C4J took time to go through a few cases published on Pacific Islands Legal Information Institute, PACLII website, which is responsible for ensuring free access to law through court decisions, to find out how long it takes for a case to actually get to be concluded, especially for Vanuatu. The results were alarming, to say the least. Below we list just eight quick ones we searched on the USP Law School-administered website. They are listed with the longest time of delay coming first while the shortest time is listed last.
1. PP vs Kalulu. Cr C No. 357 of 2018. Theft. Offending occurred between 1998 and 2002. Sentencing was made on 18th May 2018 some 16 years from the date of the offending. 2. PP vs Harold Cr C 2561 of 2017. Sexual Intercourse without consent; incest. Offending occurred between 2003 and 2009. Sentencing was made on 1st March 2018 some nine years from the date of the offending. 3. PP vs David Cr C 792 of 2017. Dealing in prohibited substance (drugs). Offending occurred in March 2013. Sentencing was made on 28th February 2018 some five years from the date of the offending. 4. PP vs Nicholas Cr C 782 of 2018. Possession of drugs. Offending occurred on 4th August 2013. Sentencing was made on 22nd May 2018 some four years and nine months from the date of the offending. 5. PP vs Johnny Cr C No. 1117 of 22018. Sexual intercourse without consent. Offending occurred on between December 2015 and 1st January 2016. Sentencing was made on 9th February 2018 some three years from the date of offending. 6. PP vs Pierre Cr C No. 3323 of 2017. Theft in 2015 & 2016. Sentencing decision was made on 8th February 2018 some two years and six months from the date of the offending. 7. PP vs Natu CrC No. 2021 of 2017. Misappropriation. Offending occurred between 30th October 2014 – November 2015. Sentencing was made on 13th February 2018, some two years and three months from the date of the offending. 8. PP vs Sesil Cr C No 2622 of 2017. Burning down of Tanna Lodge on 18th July 2015. Sentencing Decision was made on 16th February 2018. Approximately two years to deal with the matter to completion.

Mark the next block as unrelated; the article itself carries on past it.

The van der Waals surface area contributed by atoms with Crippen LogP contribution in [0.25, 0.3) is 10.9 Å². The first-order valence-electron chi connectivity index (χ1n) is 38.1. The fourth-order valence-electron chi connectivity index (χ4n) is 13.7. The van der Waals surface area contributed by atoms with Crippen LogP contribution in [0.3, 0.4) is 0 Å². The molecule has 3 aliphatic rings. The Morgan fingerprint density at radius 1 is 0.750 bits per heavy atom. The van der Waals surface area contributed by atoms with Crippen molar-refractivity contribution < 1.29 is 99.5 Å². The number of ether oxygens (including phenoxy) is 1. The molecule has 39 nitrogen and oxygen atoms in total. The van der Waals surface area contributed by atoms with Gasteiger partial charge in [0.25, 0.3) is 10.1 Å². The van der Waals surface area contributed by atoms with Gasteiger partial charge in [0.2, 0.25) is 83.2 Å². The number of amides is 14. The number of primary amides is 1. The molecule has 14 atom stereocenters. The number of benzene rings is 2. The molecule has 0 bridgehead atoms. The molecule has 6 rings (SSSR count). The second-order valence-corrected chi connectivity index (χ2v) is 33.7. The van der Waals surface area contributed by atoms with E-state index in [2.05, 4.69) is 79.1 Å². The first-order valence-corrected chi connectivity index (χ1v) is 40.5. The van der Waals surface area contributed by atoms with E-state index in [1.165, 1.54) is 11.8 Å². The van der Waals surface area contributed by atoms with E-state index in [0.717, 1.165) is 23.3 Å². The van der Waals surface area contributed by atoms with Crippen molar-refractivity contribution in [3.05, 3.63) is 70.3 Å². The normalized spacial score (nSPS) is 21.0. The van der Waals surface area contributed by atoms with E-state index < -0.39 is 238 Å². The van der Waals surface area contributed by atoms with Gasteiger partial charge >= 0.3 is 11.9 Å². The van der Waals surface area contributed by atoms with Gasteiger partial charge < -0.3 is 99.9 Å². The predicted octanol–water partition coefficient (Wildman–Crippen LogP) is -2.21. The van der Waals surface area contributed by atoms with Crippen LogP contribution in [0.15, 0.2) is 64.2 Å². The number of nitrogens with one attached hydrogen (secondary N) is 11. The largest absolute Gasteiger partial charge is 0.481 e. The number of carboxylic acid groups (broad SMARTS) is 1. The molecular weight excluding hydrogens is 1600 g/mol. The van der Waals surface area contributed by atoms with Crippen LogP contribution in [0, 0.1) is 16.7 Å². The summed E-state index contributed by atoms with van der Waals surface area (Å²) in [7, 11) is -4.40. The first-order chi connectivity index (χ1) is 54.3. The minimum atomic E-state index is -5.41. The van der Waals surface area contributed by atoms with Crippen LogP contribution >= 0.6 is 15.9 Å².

In no way is C4J insinuating that the office of the Public Prosecutor is or was responsible for the above delays as listed. We are fully cognizant of the fact that the administration of justice is multi-layered and usually begins with a simple complaint filed at the Police, and ends in the courts. Because the administration of justice is multi-layered, whenever there is a hold-up in the process, delivery of justice can be seriously impacted. The examples above show that the system needs to be improved greatly to bring about speedier resolution of cases so that no further harm is done to victims of crime.
Just one final sticking point: ‘who provides general oversight on the work of the Public Prosecutor so that the ideals of that office are not compromised? And more to the point, if someone is not getting the required service because a case is not being processed in time, to whom should a complainant turn? Ultimately, ‘how does one hold that office to account?’
These are questions people need to be asking because C4J is adamant there may even be cases that never get to see the light of day, even after all the hard work has been put in to collect all the evidences and then deposited. Something needs to be done about inexplicably long delays in the prosecution of criminal matters. It would seem the adage ‘justice delayed is justice denied’ is a well-worn phrase that is fast losing meaning and significance.